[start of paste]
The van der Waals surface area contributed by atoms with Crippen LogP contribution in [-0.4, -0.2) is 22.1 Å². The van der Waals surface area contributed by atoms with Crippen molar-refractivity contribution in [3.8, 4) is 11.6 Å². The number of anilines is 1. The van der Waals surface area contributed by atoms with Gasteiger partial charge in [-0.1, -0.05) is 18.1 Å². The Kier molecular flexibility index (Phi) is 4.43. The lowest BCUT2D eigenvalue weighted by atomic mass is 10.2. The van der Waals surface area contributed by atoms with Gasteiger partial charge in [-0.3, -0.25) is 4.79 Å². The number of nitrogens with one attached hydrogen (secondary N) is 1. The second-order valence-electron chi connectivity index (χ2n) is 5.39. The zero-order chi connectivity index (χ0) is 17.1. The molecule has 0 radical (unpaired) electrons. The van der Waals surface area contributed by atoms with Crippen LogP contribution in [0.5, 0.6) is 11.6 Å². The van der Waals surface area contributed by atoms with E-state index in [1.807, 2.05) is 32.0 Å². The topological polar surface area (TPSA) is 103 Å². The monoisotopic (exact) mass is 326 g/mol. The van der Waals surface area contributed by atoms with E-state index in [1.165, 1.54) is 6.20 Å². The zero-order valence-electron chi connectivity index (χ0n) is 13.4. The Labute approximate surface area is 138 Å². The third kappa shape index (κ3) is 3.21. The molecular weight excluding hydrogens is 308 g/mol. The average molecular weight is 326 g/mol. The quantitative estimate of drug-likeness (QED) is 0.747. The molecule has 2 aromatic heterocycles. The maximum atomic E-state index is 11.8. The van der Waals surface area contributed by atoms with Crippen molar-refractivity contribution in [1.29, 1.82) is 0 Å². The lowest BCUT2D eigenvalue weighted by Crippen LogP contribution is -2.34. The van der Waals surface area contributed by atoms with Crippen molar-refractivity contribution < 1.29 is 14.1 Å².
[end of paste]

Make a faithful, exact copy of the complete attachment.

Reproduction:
The van der Waals surface area contributed by atoms with Crippen LogP contribution in [-0.4, -0.2) is 22.1 Å². The van der Waals surface area contributed by atoms with Crippen molar-refractivity contribution in [3.8, 4) is 11.6 Å². The number of anilines is 1. The van der Waals surface area contributed by atoms with Gasteiger partial charge in [-0.1, -0.05) is 18.1 Å². The Kier molecular flexibility index (Phi) is 4.43. The lowest BCUT2D eigenvalue weighted by atomic mass is 10.2. The van der Waals surface area contributed by atoms with Gasteiger partial charge in [-0.3, -0.25) is 4.79 Å². The number of nitrogens with one attached hydrogen (secondary N) is 1. The second-order valence-electron chi connectivity index (χ2n) is 5.39. The zero-order chi connectivity index (χ0) is 17.1. The molecule has 0 radical (unpaired) electrons. The van der Waals surface area contributed by atoms with Crippen LogP contribution in [0.5, 0.6) is 11.6 Å². The van der Waals surface area contributed by atoms with E-state index in [1.807, 2.05) is 32.0 Å². The topological polar surface area (TPSA) is 103 Å². The monoisotopic (exact) mass is 326 g/mol. The van der Waals surface area contributed by atoms with E-state index in [1.165, 1.54) is 6.20 Å². The zero-order valence-electron chi connectivity index (χ0n) is 13.4. The Labute approximate surface area is 138 Å². The third kappa shape index (κ3) is 3.21. The molecular weight excluding hydrogens is 308 g/mol. The average molecular weight is 326 g/mol. The quantitative estimate of drug-likeness (QED) is 0.747. The molecule has 2 aromatic heterocycles. The maximum atomic E-state index is 11.8. The van der Waals surface area contributed by atoms with Crippen molar-refractivity contribution in [1.29, 1.82) is 0 Å². The lowest BCUT2D eigenvalue weighted by Crippen LogP contribution is -2.34. The van der Waals surface area contributed by atoms with Crippen molar-refractivity contribution < 1.29 is 14.1 Å².